How to make a mayday call
All boaters should know how to make a mayday call as well as other distress calls using Channel 16 on a VHF marine radio.
Types of marine distress calls
During an on-the-water emergency, the quickest way to call for help is to use Channel 16 on your VHF marine radio. When making the appropriate mayday, pan-pan or securité call, you tell the U.S. Coast Guard or other receiving vessel how quickly you need help.
Mayday, the highest-level emergency call, should be used only when there’s imminent danger of loss of life or vessel.
Pan-Pan calls reflect a sense of urgency without the potential loss of life or vessel. This could include loss of steerage or power, or injuries that adversely impact your ability to safely operate the boat.
Securité alerts boaters to the broadcast of safety information. These events could include seeing a loose piling in a channel, a light out on a navigational aid, a vessel overdue in transit, or severe weather moving through the area.
How to make a mayday call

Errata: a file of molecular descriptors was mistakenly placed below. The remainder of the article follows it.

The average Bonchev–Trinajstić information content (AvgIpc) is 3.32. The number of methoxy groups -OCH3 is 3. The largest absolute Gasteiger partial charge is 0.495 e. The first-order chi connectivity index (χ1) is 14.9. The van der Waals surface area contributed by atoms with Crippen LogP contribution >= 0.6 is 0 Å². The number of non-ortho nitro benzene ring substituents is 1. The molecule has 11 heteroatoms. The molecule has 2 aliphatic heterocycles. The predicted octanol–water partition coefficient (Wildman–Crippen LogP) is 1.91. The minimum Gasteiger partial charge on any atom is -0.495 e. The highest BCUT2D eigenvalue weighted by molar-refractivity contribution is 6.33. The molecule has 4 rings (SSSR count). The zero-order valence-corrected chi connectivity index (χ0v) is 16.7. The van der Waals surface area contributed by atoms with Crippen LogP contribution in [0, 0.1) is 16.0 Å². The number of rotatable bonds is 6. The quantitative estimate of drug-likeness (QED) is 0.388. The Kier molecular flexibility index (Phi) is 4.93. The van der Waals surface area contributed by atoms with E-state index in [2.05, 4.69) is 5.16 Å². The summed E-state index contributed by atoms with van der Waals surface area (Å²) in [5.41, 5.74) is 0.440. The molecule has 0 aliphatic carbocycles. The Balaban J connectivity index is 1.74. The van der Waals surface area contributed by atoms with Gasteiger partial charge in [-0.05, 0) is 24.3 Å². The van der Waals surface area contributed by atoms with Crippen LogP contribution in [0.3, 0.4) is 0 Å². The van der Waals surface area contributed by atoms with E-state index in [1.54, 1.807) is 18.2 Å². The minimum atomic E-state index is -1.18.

Reserve the mayday call for severe emergencies with immediate danger to life or property, such as a sinking boat, fire or life-threatening injury or illness.
When calling for help, repeat “Mayday!” three times. Anticipate the Coast Guard’s questions, and be prepared to answer them.
Give your boat’s geographical position. If you can’t provide the boat’s latitude and longitude from the GPS, look for an identifiable onshore feature or identifiable buoy or beacon from which you give your distance and direction. You could also use a chart to communicate your position relative to identifiable navigational aids.
Describe your emergency, your distress situation, and the assistance you desire. Be as precise as you can about your situation so the responder can assist you.
Describe the type of boat you are in, its color and size plus any distinguishing features that would make it easy to identify. Let the Coast Guard or other responder know how many people are on board and if any are injured or have medical conditions that need attention. Describe the boat’s condition when asked.
Saying “Over” means you have finished providing this piece of information and are awaiting a reply. The Coast Guard may request additional information and keep the radio link open. When you complete the communication, saying “Out” ends the expectation of additional transmissions.
Feel at home on the water
Learn to boat with confidence by taking the Boat Handling course online from America’s Boating Club.